char shm_open ();

to probe for function availability. Consider this:

AC_INIT(foo, 1.0)
AC_CHECK_FUNC(shm_open)

Build it with autoconf 2.69 or 2.71 (same difference), and you get:

CC="clang -Werror=strict-prototypes" ./configure 
checking for gcc... clang -Werror=strict-prototypes
checking whether the C compiler works... yes
checking for C compiler default output file name... a.out
checking for suffix of executables... 
checking whether we are cross compiling... no
checking for suffix of object files... o
checking whether the compiler supports GNU C... yes
checking whether clang -Werror=strict-prototypes accepts -g... yes
checking for clang -Werror=strict-prototypes option to enable C11 features... none needed
checking for shm_open... no

Without -Werror=strict-prototypes, the result is (with glibc 2.34 and later at least):

checking for shm_open... yes

This is actually much more breakage than I had expected. It’s far less subtle than the similar issue around -Werror=implicit-function-declarations.

On top of the auto-generated tests from AC_CHECK_FUNC and similar autoconf facilities, all the manually crafted tests that follow this style would need fixing as well.

I still plan to work on making the world ready for -Werror=implicit-function-declarations. It seems quite doable at this point, although it’s a bit of work. But -Werror=strict-prototypes is in a complete different league and does not seem feasible at this point, not without kludges to in the compiler to turn it off for autoconf tests.

I don’t think the standard has ABI requirements. There are of course practical considerations if you want to support old code which calls core run-time functions without including the appropriate headers, but the standard does not seem to require support for this. I think the recent Darwin aarch64 ABI has different argument passing conventions for arguments not passed in registers, depending on whether there is a prototype or not (the stack slot sizes for arguments less than 8 bytes large are different).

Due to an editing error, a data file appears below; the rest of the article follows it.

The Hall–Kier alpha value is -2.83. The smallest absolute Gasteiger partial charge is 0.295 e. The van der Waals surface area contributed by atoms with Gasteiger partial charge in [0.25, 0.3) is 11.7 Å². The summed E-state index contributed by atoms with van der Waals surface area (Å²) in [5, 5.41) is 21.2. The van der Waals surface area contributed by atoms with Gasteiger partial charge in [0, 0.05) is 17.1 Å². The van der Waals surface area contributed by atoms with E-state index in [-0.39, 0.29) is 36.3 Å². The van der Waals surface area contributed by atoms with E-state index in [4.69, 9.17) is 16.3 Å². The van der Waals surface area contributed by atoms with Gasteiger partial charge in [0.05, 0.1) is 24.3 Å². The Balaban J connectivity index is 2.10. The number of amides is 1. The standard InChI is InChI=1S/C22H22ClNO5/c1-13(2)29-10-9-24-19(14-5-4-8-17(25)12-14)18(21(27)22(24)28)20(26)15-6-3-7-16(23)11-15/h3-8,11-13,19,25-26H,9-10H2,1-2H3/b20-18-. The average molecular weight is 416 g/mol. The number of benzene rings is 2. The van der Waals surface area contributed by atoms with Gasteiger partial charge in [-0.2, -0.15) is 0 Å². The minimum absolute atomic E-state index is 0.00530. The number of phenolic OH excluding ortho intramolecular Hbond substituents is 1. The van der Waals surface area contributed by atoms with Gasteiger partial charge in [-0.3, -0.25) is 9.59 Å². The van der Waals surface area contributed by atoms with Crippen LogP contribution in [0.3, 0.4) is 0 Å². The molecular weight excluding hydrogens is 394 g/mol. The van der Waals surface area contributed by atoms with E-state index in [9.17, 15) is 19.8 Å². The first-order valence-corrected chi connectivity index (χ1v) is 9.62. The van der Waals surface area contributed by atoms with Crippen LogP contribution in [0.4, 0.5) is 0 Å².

Previous ABIs were carefully designed to support prototype-less calls to functions defined with a prototype. But the converse is not actually true. You already gave the x86-64 example, but there is also a difference in parameter save area handling on powerpc64le. Given the way the GNU toolchain encourages compatibility, my focus has been on eliminating implicit function declarations because they cause much more hard-to-diagnose breakage for us. Implicit function declarations also lack a prototype, so there is some overlap with Aaron’s proposal, but on top of that, they also get the return type wrong.

Thanks.

This is a great example of an idiom that will not be broken by the C2x change to treat char shm_open() as if it was char shm_open(void), but would be broken by -Werror=strict-prototypes.

Since autoconf goes out of its way to avoid seeing any other incompatible prototypes, the (void) interpretation is perfectly fine for it. So, if we make Clang emit a warning (with default-Werror) only for subsequent uses which are incompatible with the interpretation of this declaration as a zero-arg prototyped function (as I’d suggested above), this should be OK.

The test code generated from the above autoconf snippet is:

/* confdefs.h */
#define PACKAGE_NAME "foo"
#define PACKAGE_TARNAME "foo"
#define PACKAGE_VERSION "1.0"
#define PACKAGE_STRING "foo 1.0"
#define PACKAGE_BUGREPORT ""
#define PACKAGE_URL ""
/* end confdefs.h. */
/* Define shm_open to an innocuous variant, in case <limits.h> declares shm_open.
For example, HP-UX 11i <limits.h> declares gettimeofday. */
#define shm_open innocuous_shm_open

/* System header to define __stub macros and hopefully few prototypes,